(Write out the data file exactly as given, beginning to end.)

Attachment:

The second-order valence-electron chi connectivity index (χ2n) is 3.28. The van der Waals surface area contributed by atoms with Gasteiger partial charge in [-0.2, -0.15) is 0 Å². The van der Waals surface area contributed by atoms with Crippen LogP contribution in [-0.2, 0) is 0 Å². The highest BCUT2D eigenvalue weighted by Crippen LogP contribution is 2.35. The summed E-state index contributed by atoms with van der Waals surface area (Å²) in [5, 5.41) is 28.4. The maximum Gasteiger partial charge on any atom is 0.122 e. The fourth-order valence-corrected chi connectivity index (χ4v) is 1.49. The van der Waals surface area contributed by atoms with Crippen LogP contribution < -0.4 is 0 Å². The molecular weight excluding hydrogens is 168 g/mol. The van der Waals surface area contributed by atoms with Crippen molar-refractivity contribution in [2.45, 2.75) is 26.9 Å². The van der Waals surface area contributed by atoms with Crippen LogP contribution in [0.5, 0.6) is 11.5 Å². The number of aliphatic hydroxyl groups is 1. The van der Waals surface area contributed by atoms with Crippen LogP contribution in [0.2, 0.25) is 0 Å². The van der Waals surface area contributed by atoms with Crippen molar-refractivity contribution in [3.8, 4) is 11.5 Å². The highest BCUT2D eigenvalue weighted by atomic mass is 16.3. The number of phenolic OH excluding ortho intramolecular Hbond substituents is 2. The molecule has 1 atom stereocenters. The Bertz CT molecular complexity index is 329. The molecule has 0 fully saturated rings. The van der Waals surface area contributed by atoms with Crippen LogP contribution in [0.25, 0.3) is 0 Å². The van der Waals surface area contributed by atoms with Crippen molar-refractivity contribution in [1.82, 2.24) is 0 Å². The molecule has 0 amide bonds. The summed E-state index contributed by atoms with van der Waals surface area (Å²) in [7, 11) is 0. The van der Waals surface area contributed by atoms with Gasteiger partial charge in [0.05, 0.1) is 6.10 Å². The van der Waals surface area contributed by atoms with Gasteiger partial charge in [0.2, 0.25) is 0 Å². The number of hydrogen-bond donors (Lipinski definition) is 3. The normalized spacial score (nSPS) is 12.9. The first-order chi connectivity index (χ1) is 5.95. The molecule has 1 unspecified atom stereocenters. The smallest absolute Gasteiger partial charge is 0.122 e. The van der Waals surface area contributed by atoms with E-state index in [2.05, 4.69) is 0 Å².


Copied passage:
The second-order valence-electron chi connectivity index (χ2n) is 3.28. The van der Waals surface area contributed by atoms with Gasteiger partial charge in [-0.2, -0.15) is 0 Å². The van der Waals surface area contributed by atoms with Crippen LogP contribution in [-0.2, 0) is 0 Å². The highest BCUT2D eigenvalue weighted by Crippen LogP contribution is 2.35. The summed E-state index contributed by atoms with van der Waals surface area (Å²) in [5, 5.41) is 28.4. The maximum Gasteiger partial charge on any atom is 0.122 e. The fourth-order valence-corrected chi connectivity index (χ4v) is 1.49. The van der Waals surface area contributed by atoms with Crippen LogP contribution < -0.4 is 0 Å². The molecular weight excluding hydrogens is 168 g/mol. The van der Waals surface area contributed by atoms with Crippen molar-refractivity contribution in [2.45, 2.75) is 26.9 Å². The van der Waals surface area contributed by atoms with Crippen LogP contribution in [0.5, 0.6) is 11.5 Å². The number of aliphatic hydroxyl groups is 1. The van der Waals surface area contributed by atoms with Crippen LogP contribution in [0.2, 0.25) is 0 Å². The van der Waals surface area contributed by atoms with Crippen molar-refractivity contribution in [3.8, 4) is 11.5 Å². The highest BCUT2D eigenvalue weighted by atomic mass is 16.3. The number of phenolic OH excluding ortho intramolecular Hbond substituents is 2. The molecule has 1 atom stereocenters. The Bertz CT molecular complexity index is 329. The molecule has 0 fully saturated rings. The van der Waals surface area contributed by atoms with Crippen LogP contribution in [0.25, 0.3) is 0 Å². The van der Waals surface area contributed by atoms with Crippen molar-refractivity contribution in [1.82, 2.24) is 0 Å². The molecule has 0 amide bonds. The summed E-state index contributed by atoms with van der Waals surface area (Å²) in [7, 11) is 0. The van der Waals surface area contributed by atoms with Gasteiger partial charge in [0.05, 0.1) is 6.10 Å². The van der Waals surface area contributed by atoms with Gasteiger partial charge in [0.2, 0.25) is 0 Å². The number of hydrogen-bond donors (Lipinski definition) is 3. The normalized spacial score (nSPS) is 12.9. The first-order chi connectivity index (χ1) is 5.95. The molecule has 1 unspecified atom stereocenters. The smallest absolute Gasteiger partial charge is 0.122 e. The van der Waals surface area contributed by atoms with E-state index in [2.05, 4.69) is 0 Å².